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Trevis stands in his garden with his two dogs

Life in the slow lane during the outbreak

Chef Trevis

I live in a rural town in the far southwest of Ireland. We’re remote and, without the annual influx of tourists this year, have a population of less than 2,000 people. Still we’re not without our cases and connections to the global pandemic.

My wife, Caryn, and I, along with our two wheaten terriers are getting on well enough. Caryn is working remotely from her care facility as there is a cluster of patients with the virus.

I am ‘cocooning’* as the Irish government has recommended for over 70s (not me) and those with underlying conditions or compromised immune systems (me). This means I haven’t been beyond my back garden in weeks.

*Trevis lives in the Republic of Ireland, not part of the UK, so some things are different to the UK - such as saying 'cocooning' rather than 'shielding'.

Different guidelines in different countries

On a recent phone call with family in Montana, USA, my wife began to chastise her elderly parents for their failings in protective action, relative to those Irish recommendations under which we’re living.

The thing is, they’re not living in Ireland. They’re living in a small rural town and they haven’t a case of COVID-19 within half a dozen towns of them.

Every government has used their interpretations of science and the advice of health authorities to set guidelines for their citizens in order to keep them safe. They are laid out for specific regions, patient loads, hospital capacity, and political will.

With friends and family in over a dozen countries, we see a broad spectrum of reactions to the virus. And it’s not fair to hold one country’s citizens to another’s guidelines.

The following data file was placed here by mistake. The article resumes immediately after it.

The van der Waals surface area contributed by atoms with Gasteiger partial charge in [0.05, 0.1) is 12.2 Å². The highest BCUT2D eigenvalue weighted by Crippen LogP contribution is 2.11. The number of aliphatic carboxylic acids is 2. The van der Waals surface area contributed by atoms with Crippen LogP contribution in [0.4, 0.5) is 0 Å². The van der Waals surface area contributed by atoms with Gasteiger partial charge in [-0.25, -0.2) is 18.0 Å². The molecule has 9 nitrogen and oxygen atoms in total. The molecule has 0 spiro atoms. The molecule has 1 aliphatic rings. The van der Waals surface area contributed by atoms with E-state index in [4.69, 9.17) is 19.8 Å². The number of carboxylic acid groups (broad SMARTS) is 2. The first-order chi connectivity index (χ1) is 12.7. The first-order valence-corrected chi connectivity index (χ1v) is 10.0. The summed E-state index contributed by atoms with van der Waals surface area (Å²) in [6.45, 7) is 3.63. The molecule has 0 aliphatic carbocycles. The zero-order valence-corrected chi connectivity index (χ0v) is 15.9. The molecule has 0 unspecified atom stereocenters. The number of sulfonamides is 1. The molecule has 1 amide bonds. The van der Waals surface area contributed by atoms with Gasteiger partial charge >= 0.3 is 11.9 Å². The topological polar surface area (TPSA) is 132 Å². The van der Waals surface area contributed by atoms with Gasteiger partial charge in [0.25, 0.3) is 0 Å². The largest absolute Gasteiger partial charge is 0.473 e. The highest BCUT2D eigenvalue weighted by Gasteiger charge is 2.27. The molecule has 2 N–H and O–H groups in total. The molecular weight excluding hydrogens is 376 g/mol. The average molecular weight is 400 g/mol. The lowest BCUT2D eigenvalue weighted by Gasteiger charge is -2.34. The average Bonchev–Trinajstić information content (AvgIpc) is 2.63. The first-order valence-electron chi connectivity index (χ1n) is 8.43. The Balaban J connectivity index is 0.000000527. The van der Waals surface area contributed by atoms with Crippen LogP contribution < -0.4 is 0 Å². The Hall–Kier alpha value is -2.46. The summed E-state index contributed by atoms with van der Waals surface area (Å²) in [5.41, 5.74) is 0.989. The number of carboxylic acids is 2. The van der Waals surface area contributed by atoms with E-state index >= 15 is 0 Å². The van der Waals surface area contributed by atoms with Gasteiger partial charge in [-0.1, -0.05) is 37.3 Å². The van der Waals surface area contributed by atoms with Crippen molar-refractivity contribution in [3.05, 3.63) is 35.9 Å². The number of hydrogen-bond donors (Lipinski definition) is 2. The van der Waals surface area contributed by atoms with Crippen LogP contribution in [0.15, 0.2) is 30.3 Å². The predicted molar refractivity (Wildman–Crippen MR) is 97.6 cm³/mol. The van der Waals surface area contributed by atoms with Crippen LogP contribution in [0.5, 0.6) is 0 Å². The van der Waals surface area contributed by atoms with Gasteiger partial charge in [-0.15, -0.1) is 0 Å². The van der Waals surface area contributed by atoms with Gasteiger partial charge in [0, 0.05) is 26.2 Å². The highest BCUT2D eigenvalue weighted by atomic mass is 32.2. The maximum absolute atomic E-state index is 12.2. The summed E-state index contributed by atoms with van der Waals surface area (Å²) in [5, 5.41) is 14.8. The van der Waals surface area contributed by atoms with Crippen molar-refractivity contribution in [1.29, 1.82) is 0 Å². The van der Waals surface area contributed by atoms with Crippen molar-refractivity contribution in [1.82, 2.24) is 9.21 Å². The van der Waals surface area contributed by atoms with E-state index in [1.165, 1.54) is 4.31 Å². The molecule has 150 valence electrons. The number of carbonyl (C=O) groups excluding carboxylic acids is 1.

We can go slower than the speed limit

As a person with multiple sclerosis and another serious underlying health condition for which I’m awaiting surgery, I’ve taken to looking at health guidelines like I might speed limits (if I were able to get out of the house and drive again!).

Speed limits are the maximum allowable. If we go beyond them, you disregard your own safety and that of others. We risk diverting emergency services from pressing requirements, unnecessarily consume resources, and flout authority for the simple sake of selfishness.

But we can choose to go below the speed limit.

For many of us with MS and other health conditions the recommended social distancing might not be enough for our own preferences.

There are many reasons we might want to self-impose limitations beyond those recommended for the general population.

MS and coronavirus (COVID-19) - what are the risks? Read our information

Taking this journey in the slow lane

Just like a multi-lane motorway there is space for everyone to travel along this journey safely. Some may drive in the center travel lane following health authority recommendations. Others may choose to flout the guidelines and speed along in the passing lane, showing disregard for their greater community.

As for me and mine, we’re going to take this journey in the slow lane.

So remember, just like a speed limit is the maximum allowable by law, so too are current restrictions due to coronavirus. If that’s too fast for you, move over to the slow lane with me.

Wishing you and your family the best of health.



Read our updated information on MS and shielding in the UK